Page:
This function accepts an array of predicates in the form of CNF (the predicates in the array are concatenated by and). First, it will try to use extended Statistics (i.e. multi column Statistics) to estimate the predicates, and then use single column statistics to estimate the remaining predicates. The two entries are`statext_clauselist_selectivity`

and`clauselist_selectivity_simple`

。

### statext_clauselist_selectivity

stay`statext_clauselist_selectivity`

In this case, PostgreSQL will use only one MCV that it considers to be the best, instead of using multiple MCVs to estimate based on independent and unrelated assumptions. When judging which MCV is the best, it uses a simple greedy algorithm, that is, to see how many predicates the MCV covers. For the logic of MCV, in the function`statext_mcv_clauselist_selectivity`

In the middle.

### dependencies_clauselist_selectivity

After using MCV processing, it will start to use functional dependencies to further filter predicates. For two columns of functional dependencies, P (a, b) = P (a)* (f + (1-f) *P (b)) where f is the degree of functional dependence between (a, b). For multi column functional dependencies, P (a, B, c) = P (a, b)* (f + (1-f) *P (c)) is reduced to the calculation between P (a, b) and P (c). This part of the logic is in the function`dependencies_clauselist_selectivity`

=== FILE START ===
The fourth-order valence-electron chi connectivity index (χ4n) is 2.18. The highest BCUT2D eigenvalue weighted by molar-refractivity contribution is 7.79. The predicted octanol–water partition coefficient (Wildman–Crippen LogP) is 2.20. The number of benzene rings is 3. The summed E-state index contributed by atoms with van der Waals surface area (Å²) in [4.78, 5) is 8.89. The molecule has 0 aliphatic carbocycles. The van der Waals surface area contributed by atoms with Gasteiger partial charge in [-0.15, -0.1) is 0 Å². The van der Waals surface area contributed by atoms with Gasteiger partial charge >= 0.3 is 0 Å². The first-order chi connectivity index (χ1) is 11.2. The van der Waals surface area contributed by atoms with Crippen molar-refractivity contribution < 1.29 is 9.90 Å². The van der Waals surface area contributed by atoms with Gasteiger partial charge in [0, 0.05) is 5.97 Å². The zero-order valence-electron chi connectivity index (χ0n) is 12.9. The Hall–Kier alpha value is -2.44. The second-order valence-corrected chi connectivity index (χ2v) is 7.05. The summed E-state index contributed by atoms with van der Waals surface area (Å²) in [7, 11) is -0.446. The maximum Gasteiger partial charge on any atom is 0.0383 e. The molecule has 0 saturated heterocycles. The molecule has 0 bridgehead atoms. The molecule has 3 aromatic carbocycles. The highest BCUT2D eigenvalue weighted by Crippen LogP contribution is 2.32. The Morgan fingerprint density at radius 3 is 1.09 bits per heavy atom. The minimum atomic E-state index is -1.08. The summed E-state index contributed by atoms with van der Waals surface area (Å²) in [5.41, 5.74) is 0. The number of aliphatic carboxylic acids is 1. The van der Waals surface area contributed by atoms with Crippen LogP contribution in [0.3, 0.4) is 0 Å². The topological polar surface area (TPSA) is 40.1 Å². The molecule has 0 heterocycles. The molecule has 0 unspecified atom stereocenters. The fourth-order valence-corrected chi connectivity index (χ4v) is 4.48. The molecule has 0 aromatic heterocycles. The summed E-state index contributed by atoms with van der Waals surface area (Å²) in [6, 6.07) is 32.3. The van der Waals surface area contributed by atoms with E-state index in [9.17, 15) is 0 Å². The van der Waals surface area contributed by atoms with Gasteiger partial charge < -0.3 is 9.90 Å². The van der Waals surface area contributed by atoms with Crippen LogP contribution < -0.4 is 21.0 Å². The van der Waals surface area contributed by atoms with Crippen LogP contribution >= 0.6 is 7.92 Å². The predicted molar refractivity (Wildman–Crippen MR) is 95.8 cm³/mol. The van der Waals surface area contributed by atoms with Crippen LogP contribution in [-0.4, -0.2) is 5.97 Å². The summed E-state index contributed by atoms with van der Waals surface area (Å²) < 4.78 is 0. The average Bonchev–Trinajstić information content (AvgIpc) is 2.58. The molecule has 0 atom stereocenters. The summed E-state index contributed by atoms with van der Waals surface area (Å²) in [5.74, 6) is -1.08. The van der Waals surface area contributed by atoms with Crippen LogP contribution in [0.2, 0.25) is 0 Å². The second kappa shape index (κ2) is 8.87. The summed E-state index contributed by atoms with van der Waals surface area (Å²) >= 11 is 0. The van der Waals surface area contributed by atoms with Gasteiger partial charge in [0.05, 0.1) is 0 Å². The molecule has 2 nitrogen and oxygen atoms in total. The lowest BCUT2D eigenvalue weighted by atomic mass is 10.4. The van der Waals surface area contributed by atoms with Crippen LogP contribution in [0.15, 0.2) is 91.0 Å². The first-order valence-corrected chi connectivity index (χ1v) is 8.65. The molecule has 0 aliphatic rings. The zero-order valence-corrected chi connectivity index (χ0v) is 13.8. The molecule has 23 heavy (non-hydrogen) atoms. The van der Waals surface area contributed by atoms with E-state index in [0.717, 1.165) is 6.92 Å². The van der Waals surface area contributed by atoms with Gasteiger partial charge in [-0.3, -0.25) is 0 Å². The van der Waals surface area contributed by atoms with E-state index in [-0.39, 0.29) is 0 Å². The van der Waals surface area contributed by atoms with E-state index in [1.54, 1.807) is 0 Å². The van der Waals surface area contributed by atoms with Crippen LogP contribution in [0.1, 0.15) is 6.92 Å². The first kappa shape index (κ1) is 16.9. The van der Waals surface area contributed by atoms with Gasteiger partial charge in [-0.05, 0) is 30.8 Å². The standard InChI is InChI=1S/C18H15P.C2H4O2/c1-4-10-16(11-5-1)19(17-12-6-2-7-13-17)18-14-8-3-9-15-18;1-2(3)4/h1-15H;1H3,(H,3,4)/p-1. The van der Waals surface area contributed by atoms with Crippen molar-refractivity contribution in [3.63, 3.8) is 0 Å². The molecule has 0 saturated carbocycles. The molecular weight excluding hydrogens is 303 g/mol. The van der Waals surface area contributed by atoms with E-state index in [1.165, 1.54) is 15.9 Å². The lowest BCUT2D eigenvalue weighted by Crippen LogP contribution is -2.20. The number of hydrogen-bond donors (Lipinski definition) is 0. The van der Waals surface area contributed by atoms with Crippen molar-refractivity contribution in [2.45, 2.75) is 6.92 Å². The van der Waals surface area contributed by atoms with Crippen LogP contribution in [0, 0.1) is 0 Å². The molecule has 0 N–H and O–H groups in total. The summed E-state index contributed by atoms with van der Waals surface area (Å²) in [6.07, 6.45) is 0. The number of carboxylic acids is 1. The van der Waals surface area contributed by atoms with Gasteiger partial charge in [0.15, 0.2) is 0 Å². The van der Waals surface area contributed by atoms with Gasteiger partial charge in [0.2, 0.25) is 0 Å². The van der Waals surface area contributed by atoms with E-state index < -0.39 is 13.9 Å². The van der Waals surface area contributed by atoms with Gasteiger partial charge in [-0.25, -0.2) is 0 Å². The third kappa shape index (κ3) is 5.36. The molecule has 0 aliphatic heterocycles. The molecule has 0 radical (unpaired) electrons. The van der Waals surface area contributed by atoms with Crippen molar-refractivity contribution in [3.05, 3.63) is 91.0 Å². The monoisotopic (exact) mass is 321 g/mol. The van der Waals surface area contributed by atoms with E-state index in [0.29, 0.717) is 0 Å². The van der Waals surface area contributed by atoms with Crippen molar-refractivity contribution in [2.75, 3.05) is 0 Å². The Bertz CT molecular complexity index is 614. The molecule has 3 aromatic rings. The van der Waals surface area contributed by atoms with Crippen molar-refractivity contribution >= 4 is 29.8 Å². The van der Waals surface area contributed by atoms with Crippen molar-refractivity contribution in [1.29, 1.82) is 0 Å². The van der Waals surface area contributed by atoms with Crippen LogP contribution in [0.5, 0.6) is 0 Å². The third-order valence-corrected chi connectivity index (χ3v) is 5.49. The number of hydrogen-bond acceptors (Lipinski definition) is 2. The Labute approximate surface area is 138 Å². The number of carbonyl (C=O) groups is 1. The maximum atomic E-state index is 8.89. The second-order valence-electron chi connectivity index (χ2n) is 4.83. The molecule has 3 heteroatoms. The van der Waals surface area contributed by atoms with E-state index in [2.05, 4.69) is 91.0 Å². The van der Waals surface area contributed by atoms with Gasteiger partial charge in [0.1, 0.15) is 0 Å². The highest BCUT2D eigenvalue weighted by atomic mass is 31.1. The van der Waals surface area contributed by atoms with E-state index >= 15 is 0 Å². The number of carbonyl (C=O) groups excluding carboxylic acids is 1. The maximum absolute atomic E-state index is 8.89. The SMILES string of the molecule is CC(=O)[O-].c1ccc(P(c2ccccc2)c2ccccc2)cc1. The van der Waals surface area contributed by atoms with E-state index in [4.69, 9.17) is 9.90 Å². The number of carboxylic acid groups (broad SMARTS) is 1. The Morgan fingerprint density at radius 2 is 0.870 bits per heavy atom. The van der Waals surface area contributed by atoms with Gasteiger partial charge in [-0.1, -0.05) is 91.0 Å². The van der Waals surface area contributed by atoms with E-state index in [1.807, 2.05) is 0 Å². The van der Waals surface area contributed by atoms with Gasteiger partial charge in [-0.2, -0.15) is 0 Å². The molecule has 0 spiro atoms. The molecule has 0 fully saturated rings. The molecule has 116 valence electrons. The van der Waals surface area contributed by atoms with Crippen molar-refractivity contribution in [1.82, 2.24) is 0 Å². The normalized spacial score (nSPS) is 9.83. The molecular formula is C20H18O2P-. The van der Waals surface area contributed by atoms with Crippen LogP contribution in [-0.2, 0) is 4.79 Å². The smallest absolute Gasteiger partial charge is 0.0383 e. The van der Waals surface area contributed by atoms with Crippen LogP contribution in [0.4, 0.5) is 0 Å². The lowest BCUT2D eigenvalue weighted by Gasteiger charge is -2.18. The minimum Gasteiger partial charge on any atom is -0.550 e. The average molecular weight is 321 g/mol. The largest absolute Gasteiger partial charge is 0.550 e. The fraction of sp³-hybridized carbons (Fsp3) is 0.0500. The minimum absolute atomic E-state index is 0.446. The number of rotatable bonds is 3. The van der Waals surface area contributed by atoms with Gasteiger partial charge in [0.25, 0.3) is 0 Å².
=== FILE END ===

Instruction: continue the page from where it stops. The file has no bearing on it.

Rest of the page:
In the middle.

After using the two kinds of multi column statistical information, it is to use the remaining single column statistical information to estimate based on the assumption that each column / predicate is independent and uncorrelated.

### clauselist_selectivity_simple

function`clauselist_selectivity_simple`